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  • Writer's pictureO'Neill Tran Law


When designing a website, creators may find themselves seeking inspiration from third-party sources; however, website designers need to be cognizant of when inspiration crosses the line to trade dress infringement.

Trade dress is the overall look and feel of a product or service that indicates or identifies the source and distinguishes it from others.  Trade dress can be packaging (Coke bottle), restaurant décor (Mexican restaurant), the overall design of a retail store (Apple, Inc.), and websites. Protected elements of trade dress are the non-functional physical details and designs.  Such elements can include features such as size, shape, color, color combinations, texture, or graphics.

Over the past decade, there has been a growing body of case law finding that the appearance of a website may be entitled to trade dress protection. Trade dress protection can apply to the site’s overall visual and interface design. This includes shapes, layouts, graphics, colors, frames, sounds, and arrangement of visual elements and features such as buttons and menus.  It can also apply to the general mood and impression created by the website.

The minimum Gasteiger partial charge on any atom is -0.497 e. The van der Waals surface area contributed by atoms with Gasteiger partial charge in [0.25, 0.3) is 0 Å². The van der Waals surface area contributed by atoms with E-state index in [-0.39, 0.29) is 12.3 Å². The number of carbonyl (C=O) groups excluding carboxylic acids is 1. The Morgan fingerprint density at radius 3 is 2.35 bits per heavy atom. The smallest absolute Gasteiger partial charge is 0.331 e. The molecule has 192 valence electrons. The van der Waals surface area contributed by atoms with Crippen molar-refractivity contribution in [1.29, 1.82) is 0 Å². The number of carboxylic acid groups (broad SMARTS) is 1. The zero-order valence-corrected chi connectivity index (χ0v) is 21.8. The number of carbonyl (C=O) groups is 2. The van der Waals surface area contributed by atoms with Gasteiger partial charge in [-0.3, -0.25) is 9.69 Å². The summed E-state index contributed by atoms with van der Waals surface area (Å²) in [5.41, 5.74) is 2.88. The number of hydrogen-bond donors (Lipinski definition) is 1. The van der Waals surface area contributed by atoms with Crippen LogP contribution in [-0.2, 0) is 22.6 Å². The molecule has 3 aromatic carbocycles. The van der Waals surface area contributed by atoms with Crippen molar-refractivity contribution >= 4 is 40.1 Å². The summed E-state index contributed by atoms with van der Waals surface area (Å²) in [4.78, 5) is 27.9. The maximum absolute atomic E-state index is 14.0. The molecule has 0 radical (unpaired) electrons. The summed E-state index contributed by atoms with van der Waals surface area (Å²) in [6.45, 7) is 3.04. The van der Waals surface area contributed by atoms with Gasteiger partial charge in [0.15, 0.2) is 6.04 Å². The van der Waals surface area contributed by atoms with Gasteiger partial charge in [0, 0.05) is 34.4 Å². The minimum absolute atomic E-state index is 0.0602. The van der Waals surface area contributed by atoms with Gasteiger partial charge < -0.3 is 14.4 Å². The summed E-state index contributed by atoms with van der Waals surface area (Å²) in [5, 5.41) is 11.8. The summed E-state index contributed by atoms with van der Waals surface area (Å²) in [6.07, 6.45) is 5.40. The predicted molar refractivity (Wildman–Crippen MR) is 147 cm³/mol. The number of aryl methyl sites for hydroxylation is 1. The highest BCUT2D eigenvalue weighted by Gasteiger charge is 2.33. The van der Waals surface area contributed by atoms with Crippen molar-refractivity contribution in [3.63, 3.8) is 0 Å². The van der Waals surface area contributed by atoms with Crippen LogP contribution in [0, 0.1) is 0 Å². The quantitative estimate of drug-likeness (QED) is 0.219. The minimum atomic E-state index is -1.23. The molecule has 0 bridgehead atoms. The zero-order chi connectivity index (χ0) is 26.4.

While determining what constitutes trade dress infringement for websites can be subjective, some things you may want to keep in mind when designing a website include the following:

  • Trade dress protection typically applies to distinctive non-functional elements of websites.

  • If there is a unique element of a third-party website you would like to incorporate, err on the side of caution.  If it is from a competitor, consider moving on.

  • Create a unique color palette based on the unique elements of your graphics and design.

  • Ensure your website does not have the same look and feel as a third-party site. When in doubt, get a second opinion.

  • Ensure you either own or obtain the proper license to every image incorporated within your site (protected under copyright law).

  • Look into registering your trademarks (words and designs).

While this article strives to provide general information on trade dress infringement, this article does not contain legal advice and I highly recommend that you speak with your intellectual property attorney for further guidance.

If you are a website creator and have questions or if you believe your website design has been infringed, please contact O’Neill Tran Law at or 707-559-8690.

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